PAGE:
“Business,” Dick explained vaguely.

“Bad luck,” she sympathized, “can’t be helped, though; and I didn’t have such a dud partner after all.”

And when it was time to leave she was more than kind. At the door she whispered:

“Good night, Dick, sorry for being a brute to you last night.”

He put his grateful arms round her and kissed his answer.

"pOUR hours later Dick sat in his small room bent over the littered table. He worked by oil lamp and at that hour there was hardly a light burning in Cornwall but his own. His table was deep in letters all tabulated and dated, all written in the same business like neat hand with its methodical punctuation; and all, apparently, harmless. He could not move his feet without disturbing some of the unusual books that lay about the floor— Krontz on “Frequency Tables”; Lister’s “Ciphers and the Bible”; Manning’s monumental “Construction of Codes”— all the expected, and many unexpected, standbys of the expert solver were there. But Dick was past the help of books now; if this code were going to be solved the solving had to come out of his own head— that overworked aching head in which figures and symbols and combinations went whirling round in an unending nightmare.

Wearily he got up from the table and started to fill a favorite pipe. He wondered if Chambers was right about the letters . . . what a frost if he weren’t . . . still he always was right about that sort of thing, seemed to have a flair about it somehow. And yet what could the code be, what was there he hadn’t tried? He began to pace regularly up and down. It was all very well, he reflected, to say that whatever the mind of one man can construct, the mind of another can analyze. In theory, yes; in practice, no. Anyway, not for years and years and he had a limit of a week.

The wind of his walking disturbed one of the letters on the table, it fluttered to the floor, and Dick stood above it staring at it as it lay there upside down.

The pipe came away from his astonished lips, his jaw dropped in amazement. “Good lord,” he cried, his pipe held in mid-air; and then, pipe flung away, he was on his knees over that incredible piece of paper, with “Good—lord; good— blessed—lord,” very quietly repeated.

The thing was as evident as the hindquarters of an elephant; it was too evident surely to be true. Another false scent? He was quick with proving pencil on some odd scrap of paper—no, he was all right What wicked simplicity . . . yes, it worked out ... all in the punctuation— and he had suspected those well made stops and commas a dozen times before, yet never seen this little dodge . . . some brain, that thought that out ... «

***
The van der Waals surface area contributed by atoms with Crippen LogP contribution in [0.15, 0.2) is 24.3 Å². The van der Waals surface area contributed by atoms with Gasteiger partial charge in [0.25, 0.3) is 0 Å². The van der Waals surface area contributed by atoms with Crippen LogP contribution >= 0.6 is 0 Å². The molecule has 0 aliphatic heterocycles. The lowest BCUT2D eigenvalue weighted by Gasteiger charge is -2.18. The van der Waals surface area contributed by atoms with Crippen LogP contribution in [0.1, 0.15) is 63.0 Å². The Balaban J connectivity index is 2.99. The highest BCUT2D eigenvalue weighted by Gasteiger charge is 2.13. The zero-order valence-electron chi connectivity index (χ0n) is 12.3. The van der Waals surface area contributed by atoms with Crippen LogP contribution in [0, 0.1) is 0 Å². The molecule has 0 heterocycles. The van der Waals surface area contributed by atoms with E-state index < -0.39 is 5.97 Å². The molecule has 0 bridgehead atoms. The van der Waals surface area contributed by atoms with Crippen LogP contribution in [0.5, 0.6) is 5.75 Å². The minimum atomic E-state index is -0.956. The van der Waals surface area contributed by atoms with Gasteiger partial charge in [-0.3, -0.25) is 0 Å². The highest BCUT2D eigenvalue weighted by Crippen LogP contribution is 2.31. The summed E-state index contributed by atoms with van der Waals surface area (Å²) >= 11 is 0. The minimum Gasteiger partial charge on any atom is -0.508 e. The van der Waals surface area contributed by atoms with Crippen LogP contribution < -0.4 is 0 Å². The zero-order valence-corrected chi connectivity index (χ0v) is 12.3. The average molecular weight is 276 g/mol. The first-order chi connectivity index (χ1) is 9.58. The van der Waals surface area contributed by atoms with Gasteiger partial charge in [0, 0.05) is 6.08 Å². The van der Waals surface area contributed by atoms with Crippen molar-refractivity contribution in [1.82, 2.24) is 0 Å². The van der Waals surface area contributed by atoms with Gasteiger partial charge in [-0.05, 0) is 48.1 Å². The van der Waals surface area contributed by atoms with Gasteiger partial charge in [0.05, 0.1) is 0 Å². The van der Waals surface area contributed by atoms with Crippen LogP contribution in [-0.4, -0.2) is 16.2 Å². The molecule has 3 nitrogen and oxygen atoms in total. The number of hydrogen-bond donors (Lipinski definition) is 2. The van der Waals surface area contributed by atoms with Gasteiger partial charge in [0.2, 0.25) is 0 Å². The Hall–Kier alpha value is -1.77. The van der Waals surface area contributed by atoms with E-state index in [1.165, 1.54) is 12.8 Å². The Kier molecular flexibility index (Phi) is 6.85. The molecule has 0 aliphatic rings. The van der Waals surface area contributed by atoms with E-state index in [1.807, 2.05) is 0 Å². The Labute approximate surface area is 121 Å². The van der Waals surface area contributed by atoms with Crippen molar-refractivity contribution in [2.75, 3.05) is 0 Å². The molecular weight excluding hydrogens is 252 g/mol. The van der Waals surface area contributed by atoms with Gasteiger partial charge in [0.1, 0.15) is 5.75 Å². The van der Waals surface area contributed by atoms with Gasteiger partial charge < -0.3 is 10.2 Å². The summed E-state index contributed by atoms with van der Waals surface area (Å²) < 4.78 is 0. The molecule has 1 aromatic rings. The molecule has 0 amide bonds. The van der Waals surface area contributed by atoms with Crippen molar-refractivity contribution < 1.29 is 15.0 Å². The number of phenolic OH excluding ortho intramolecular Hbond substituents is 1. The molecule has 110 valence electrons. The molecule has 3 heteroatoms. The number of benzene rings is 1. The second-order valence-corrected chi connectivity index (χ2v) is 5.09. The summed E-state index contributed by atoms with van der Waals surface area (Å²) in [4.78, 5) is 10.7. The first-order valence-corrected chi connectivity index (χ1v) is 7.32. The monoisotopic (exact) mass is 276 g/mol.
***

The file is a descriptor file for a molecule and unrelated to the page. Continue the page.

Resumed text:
He kicked the useless Krontz out of the way and squatted down on the floor. With fingers that could not write quickly enough he plucked the essence out of the first letter to hand. It was as exciting as being a kid again, and pulling the surplus packing away to reveal the thrilling outline of an unknown present inside.

An hour later he picked up his discarded pipe and relit it. He yawned and stretched in great content, enough for one night the miracles thereof. Very carefully he got together all his triumphant scribblings and burned them. Dick knew the rules of the Game all right—no more outside your head than need be; and all he wanted was in his head now, he could go straight up to Scotland Yard tomorrow and give Chambers the surprise of his life. That was an evening’s work if you like . . . bed now and well earned.

XTEXT morning he settled his account with good Mrs. Cressida but tolä her to keep his rooms for him—Dick had visions of coming back to that cottage for reasons other than work. Then he packed and looked out a lunch-time train, he intended to stroll over to Polpesco Court in the morning and say au revoir.

The spell of good weather had broken and it was a blustery unkind day, but Dick cared nothing about the wind; he walked along the cliff and took delight in seeing the waves whipped to white anger by the westerly gale.

It was an egotistical turn of thought, perhaps pardonably so, but he could not help reflecting how queer it was that there, walking solitarily along the Cornish cliffs, should be the one man in England who at the moment counted most. What was inside his head, and his head only in England, was the knowledge that Sir Henry had said was worth more than a battalion of infantry.

The peewits wheeled above him shrieking their mournful complaint against the wind, then suddenly from the cliff edge rang out an urgent human note.

Dick turned, startled. A fisher girl of fifteen or sixteen was running toward him but the wind made her words as unmanageable as her clothes. Dick saw there was something amiss and ran to meet her.

Together they stood at the cliff edge; his ears were puzzled by her incoherent words, but his eyes told him all that was necessary. In the water that seethed blackly between the upright needle rocks there was a pathetic little bundle; a tiny splash of helpless color in the angry sea.

Together Dick and the girl, who tugged his arm, scrambled down the steep path to the water’s edge and Dick had his coat half off before he realized what he was doing.